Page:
A primary goal for the children in this group is helping them to manage high arousal and learn how to engage in relaxation. Many of these children have never experienced the sensation of a safe level of reduced arousal and activation. Relaxation is a very hard concept to introduce for children who have constantly been living in a hyper-aroused state. Our aim in relaxation is to provide containment and grounding to the child in order to support them in experiencing a reduced arousal state.
We slowly move towards reduced energy activities until we come to relaxation time with an expectation initially that this time may only last for a few minutes. We support children to sit or lie on a mat and to wrap themselves in pillows and blankets. We dim the lights and do this carefully tracking for safety and then give each child a torch to shine onto the ceiling. We ask the child to focus their attention on the light shining on the ceiling and engage them in movement and visualization activities to support this attention and focus. We ask children to imagine that the torch on the ceiling is a star growing in strength and light, taking in all the dreams and wishes of the children on the earth below. The children then move their torch around the ceiling as the star shoots across the sky making these dreams and wishes come true. Children are then asked to find another star in the sky to say hello and dance with. The stories and movements become more elaborate as the children improve in their ability to remain in this state. Over time we introduce breathing, visualisation and the use of relaxation weighted teddy bears to support body awareness during relaxation.
In order to evaluate the effectiveness of the group, we have administered psychometric measures which often show varied and different results in terms of improvement and reduction in symptoms. We feel this may be due to the fact that each child comes to the group with their own areas of development, with the varied results reflecting differences in individual needs.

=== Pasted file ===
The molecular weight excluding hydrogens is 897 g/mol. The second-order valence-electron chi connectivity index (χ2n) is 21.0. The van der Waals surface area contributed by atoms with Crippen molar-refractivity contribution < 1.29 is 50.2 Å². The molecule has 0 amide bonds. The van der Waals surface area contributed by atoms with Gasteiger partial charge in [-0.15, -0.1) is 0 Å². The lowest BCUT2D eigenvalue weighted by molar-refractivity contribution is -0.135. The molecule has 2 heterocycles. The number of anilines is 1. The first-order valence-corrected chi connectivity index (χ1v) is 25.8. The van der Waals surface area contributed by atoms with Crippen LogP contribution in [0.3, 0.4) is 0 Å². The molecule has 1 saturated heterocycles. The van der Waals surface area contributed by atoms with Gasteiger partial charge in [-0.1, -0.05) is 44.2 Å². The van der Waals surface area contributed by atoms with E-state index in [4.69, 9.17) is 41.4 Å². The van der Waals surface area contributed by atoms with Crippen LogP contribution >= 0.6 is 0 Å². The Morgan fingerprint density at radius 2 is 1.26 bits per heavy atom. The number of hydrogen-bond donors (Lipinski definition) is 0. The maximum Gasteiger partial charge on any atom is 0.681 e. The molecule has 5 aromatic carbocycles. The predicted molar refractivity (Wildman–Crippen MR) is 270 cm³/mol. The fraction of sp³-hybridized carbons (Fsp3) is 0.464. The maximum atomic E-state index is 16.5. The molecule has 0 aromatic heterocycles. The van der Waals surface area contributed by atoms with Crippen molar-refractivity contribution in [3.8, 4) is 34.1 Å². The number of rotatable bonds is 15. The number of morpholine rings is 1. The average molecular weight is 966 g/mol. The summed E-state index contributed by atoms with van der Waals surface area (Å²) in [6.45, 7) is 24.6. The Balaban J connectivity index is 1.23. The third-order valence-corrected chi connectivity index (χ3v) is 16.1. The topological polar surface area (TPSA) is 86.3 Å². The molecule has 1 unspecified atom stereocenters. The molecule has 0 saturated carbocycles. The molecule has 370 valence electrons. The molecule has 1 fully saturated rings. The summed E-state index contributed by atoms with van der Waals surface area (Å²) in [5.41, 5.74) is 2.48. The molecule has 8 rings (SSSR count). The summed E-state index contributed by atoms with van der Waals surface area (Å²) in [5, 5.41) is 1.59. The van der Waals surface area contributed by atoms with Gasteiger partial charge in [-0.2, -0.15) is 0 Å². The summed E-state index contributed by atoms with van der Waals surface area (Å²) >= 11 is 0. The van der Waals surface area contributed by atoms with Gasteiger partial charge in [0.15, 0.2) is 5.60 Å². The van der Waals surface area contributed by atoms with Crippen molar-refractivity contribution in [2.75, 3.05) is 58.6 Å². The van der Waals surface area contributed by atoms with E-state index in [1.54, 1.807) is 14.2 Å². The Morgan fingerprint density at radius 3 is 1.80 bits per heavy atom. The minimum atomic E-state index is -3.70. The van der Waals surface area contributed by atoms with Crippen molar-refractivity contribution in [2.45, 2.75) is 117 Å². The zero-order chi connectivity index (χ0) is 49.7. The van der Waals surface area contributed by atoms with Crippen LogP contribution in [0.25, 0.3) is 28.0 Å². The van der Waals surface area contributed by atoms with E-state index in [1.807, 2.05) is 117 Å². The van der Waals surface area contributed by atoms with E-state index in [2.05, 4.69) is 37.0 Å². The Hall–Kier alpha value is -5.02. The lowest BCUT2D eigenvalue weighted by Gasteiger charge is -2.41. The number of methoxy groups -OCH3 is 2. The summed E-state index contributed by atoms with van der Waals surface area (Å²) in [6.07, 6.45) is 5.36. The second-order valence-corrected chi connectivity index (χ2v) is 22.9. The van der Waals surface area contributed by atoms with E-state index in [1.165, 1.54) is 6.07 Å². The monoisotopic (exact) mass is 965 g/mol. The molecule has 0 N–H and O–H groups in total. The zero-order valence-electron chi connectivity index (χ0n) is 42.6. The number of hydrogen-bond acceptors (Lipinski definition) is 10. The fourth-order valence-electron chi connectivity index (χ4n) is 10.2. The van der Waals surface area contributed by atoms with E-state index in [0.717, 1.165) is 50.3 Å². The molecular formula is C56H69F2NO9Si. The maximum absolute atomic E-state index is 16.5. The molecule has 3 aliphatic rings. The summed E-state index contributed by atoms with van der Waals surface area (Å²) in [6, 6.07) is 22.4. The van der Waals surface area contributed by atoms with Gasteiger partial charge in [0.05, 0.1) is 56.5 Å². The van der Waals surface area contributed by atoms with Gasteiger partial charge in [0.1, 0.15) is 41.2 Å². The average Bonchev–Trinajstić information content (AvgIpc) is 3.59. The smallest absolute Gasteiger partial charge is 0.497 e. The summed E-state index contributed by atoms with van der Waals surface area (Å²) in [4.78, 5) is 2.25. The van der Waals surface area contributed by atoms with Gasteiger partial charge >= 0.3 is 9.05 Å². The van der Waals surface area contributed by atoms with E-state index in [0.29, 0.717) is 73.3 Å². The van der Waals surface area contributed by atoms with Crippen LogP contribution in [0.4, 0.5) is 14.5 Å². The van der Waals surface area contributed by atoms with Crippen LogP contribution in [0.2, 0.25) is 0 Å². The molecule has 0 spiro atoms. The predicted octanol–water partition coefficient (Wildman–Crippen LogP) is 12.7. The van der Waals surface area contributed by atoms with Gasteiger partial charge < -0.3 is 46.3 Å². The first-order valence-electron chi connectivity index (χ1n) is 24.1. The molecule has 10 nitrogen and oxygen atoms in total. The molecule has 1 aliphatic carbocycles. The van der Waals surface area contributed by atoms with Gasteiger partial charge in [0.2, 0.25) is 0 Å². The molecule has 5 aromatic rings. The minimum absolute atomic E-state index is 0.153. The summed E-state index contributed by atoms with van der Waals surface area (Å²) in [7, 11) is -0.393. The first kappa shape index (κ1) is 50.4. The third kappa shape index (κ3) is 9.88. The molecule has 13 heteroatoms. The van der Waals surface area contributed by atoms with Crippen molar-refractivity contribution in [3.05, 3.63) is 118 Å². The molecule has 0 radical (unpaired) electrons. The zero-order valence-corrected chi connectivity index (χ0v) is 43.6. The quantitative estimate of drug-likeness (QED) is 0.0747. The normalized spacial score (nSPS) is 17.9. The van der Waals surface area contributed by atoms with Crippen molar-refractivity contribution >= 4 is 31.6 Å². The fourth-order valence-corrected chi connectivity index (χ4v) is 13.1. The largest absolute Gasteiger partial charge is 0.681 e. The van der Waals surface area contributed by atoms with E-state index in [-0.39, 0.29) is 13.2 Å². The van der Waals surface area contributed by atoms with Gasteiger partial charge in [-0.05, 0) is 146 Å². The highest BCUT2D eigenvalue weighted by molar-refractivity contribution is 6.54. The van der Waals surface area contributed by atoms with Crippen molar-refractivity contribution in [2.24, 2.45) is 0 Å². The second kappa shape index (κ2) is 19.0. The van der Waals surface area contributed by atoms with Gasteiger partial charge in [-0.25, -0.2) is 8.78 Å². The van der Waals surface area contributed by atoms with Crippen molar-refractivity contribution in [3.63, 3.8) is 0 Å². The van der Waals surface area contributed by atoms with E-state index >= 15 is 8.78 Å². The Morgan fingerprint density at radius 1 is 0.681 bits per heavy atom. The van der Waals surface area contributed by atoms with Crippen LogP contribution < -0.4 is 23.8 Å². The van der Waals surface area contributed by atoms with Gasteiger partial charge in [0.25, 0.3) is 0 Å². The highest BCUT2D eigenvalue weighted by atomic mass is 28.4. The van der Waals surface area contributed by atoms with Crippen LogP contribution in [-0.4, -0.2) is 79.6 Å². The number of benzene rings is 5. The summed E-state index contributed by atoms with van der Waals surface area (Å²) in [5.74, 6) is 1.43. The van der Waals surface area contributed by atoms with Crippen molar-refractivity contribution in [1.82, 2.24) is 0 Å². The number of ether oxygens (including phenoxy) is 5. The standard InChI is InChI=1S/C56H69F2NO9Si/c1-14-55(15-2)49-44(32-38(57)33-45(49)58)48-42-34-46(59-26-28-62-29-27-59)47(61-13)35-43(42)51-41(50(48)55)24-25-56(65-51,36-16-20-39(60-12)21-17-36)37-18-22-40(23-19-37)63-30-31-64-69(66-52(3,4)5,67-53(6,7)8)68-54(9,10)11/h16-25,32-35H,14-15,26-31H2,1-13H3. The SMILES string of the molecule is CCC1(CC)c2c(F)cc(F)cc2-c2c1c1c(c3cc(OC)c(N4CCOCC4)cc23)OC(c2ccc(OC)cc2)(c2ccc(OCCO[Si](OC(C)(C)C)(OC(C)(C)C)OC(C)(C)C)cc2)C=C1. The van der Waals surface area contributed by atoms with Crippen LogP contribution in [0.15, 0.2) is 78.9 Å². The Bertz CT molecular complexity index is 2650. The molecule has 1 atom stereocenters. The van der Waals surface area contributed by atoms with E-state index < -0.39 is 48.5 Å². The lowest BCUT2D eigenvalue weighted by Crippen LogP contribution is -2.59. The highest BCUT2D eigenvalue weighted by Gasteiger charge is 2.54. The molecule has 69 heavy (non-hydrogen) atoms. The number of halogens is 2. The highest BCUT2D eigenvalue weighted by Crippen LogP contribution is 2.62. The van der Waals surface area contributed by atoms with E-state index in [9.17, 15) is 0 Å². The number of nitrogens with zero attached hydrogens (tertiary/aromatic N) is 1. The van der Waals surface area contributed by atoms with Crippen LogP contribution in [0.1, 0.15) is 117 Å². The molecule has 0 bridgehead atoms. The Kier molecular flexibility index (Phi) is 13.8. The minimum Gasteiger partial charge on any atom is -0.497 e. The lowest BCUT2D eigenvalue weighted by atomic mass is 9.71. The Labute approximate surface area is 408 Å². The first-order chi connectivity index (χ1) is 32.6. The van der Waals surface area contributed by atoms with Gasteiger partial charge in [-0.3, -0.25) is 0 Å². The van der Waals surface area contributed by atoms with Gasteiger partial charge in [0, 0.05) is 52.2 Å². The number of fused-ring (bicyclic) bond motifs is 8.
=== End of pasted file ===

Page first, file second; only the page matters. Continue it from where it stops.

Some general outcomes that remain consistent across the five groups include improvements in social and regulation skills for children, a reduction in externalising difficulties and in symptoms of depression. When examining the impacts on the parent-child relationship, a consistent outcome is often increased parenting confidence and connection with their child.
We have consistently found that across the five groups, children provide positive feedback about the main activities and can reflect on improvements in managing their emotions and trauma triggers. By far the most positive experiences for these children are:
- the structured and directed attunement time spent with their parents each week,
- their sense of social connection in the group, and
- feeling that they make and can maintain friendships in the space.
This helps to remind us that while we target regulation and arousal management, the outcome for children is often that they develop the capacity to form and connect with important relationships in their life.
After completing the group, children are asked to draw a portrait of themselves together with a summary. The following is the reflection one child wrote:
“This is a girl who really liked making the relaxation bear. She learnt that she is caring and can take care of others, but also needs to keep herself safe and let people help her when she needs it.” (11-year old girl).
Do you have any questions for Tamara regarding this group?
Do you know of other groups for children using a sensorimotor framework?